Psychosocial outcomes among children following defilement and the caregivers responses to the Children’s Trauma: A qualitative study from Nairobi Suburbs, Kenya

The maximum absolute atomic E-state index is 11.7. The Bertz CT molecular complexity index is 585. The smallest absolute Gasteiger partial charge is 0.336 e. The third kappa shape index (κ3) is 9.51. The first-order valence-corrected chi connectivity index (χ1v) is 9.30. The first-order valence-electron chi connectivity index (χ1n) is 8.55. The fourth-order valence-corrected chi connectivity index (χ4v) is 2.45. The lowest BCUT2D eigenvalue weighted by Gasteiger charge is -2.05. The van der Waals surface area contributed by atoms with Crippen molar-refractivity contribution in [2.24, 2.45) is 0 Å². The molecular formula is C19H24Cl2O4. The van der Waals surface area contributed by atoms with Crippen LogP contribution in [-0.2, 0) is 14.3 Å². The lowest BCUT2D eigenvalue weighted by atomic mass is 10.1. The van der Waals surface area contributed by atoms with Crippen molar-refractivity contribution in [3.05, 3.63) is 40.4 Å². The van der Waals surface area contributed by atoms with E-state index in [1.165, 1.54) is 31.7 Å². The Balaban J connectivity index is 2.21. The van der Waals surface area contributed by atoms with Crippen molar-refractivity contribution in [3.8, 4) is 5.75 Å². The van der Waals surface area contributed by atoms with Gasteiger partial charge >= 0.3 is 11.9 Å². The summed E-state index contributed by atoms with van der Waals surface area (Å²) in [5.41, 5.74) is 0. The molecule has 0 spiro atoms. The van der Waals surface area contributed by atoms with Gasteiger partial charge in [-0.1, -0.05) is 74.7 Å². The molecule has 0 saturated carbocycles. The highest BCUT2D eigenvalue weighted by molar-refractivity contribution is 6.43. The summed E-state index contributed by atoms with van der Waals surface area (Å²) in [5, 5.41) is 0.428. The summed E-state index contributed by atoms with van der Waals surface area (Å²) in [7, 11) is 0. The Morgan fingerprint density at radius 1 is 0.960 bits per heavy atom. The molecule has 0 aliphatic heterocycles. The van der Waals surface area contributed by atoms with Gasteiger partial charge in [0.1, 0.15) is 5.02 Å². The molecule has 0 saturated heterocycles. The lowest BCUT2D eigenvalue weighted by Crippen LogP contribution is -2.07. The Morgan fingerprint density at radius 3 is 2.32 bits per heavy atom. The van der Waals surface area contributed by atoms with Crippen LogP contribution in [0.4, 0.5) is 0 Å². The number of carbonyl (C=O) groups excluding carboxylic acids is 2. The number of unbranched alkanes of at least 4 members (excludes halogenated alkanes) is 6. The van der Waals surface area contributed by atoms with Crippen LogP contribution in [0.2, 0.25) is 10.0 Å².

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Defilement is traumatic and often associated with psychosocial problems in children, parental distress and significant social strain on family relationships and well-being. This study aimed at examining psychosocial outcomes in defiled children and their caregivers’ perceptions of the children’s trauma after defilement. The study was carried out between June 2015 and July 2016 at Kenyatta National Hospital and Nairobi Women’s Hospital. It adopted a qualitative descriptive design using interviews to obtain information from six purposely selected caregivers comprising of four mothers, one father and one grandmother. All the perpetrators were adult males and two of the defiled children were male and 5 were female. Two of the children were siblings; a brother and his sister. Five of the perpetrators were known to the children and one of these was the child’s biological father. The defiled children had negative outcomes in terms of poor academic performance, low self esteem, depression and poor social relationships. In addition one of the children contracted HIV/AIDS, two became pregnant, one was used to traffic drugs, and another had mental retardation. The caregivers felt significant psychosocial distress. There is therefore, need to routinely screen for psychological, social and physical outcomes of children exposed to defilement trauma and to always consider caregiver distress when treating these children.
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